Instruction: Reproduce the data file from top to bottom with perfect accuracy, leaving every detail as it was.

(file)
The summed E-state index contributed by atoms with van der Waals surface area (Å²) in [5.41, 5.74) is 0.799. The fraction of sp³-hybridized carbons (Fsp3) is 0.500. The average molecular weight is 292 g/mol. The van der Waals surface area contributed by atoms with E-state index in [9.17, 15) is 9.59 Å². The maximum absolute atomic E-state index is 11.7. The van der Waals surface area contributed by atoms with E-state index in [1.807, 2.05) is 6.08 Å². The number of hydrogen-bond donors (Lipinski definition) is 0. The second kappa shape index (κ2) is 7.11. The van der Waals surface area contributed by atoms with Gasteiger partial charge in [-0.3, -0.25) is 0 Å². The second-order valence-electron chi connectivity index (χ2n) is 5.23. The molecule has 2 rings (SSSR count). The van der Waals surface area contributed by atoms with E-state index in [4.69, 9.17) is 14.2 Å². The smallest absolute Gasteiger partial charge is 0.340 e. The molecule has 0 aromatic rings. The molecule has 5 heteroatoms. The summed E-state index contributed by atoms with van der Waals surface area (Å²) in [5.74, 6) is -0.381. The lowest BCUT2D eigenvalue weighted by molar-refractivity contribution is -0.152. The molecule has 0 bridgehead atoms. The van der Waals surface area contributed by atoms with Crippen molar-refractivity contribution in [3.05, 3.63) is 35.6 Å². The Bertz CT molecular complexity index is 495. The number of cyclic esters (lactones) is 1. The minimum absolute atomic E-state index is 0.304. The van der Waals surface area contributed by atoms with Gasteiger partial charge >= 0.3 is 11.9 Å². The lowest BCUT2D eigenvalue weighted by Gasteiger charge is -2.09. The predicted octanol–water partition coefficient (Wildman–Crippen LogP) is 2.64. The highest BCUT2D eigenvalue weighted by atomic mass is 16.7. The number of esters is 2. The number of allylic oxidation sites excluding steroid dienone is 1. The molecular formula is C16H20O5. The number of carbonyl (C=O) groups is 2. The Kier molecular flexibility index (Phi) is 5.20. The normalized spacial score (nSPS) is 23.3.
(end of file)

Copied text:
The summed E-state index contributed by atoms with van der Waals surface area (Å²) in [5.41, 5.74) is 0.799. The fraction of sp³-hybridized carbons (Fsp3) is 0.500. The average molecular weight is 292 g/mol. The van der Waals surface area contributed by atoms with E-state index in [9.17, 15) is 9.59 Å². The maximum absolute atomic E-state index is 11.7. The van der Waals surface area contributed by atoms with E-state index in [1.807, 2.05) is 6.08 Å². The number of hydrogen-bond donors (Lipinski definition) is 0. The second kappa shape index (κ2) is 7.11. The van der Waals surface area contributed by atoms with Gasteiger partial charge in [-0.3, -0.25) is 0 Å². The second-order valence-electron chi connectivity index (χ2n) is 5.23. The molecule has 2 rings (SSSR count). The van der Waals surface area contributed by atoms with E-state index in [4.69, 9.17) is 14.2 Å². The smallest absolute Gasteiger partial charge is 0.340 e. The molecule has 0 aromatic rings. The molecule has 5 heteroatoms. The summed E-state index contributed by atoms with van der Waals surface area (Å²) in [5.74, 6) is -0.381. The lowest BCUT2D eigenvalue weighted by molar-refractivity contribution is -0.152. The molecule has 0 bridgehead atoms. The van der Waals surface area contributed by atoms with Crippen molar-refractivity contribution in [3.05, 3.63) is 35.6 Å². The Bertz CT molecular complexity index is 495. The number of cyclic esters (lactones) is 1. The minimum absolute atomic E-state index is 0.304. The van der Waals surface area contributed by atoms with Gasteiger partial charge >= 0.3 is 11.9 Å². The lowest BCUT2D eigenvalue weighted by Gasteiger charge is -2.09. The predicted octanol–water partition coefficient (Wildman–Crippen LogP) is 2.64. The highest BCUT2D eigenvalue weighted by atomic mass is 16.7. The number of esters is 2. The number of allylic oxidation sites excluding steroid dienone is 1. The molecular formula is C16H20O5. The number of carbonyl (C=O) groups is 2. The Kier molecular flexibility index (Phi) is 5.20. The normalized spacial score (nSPS) is 23.3.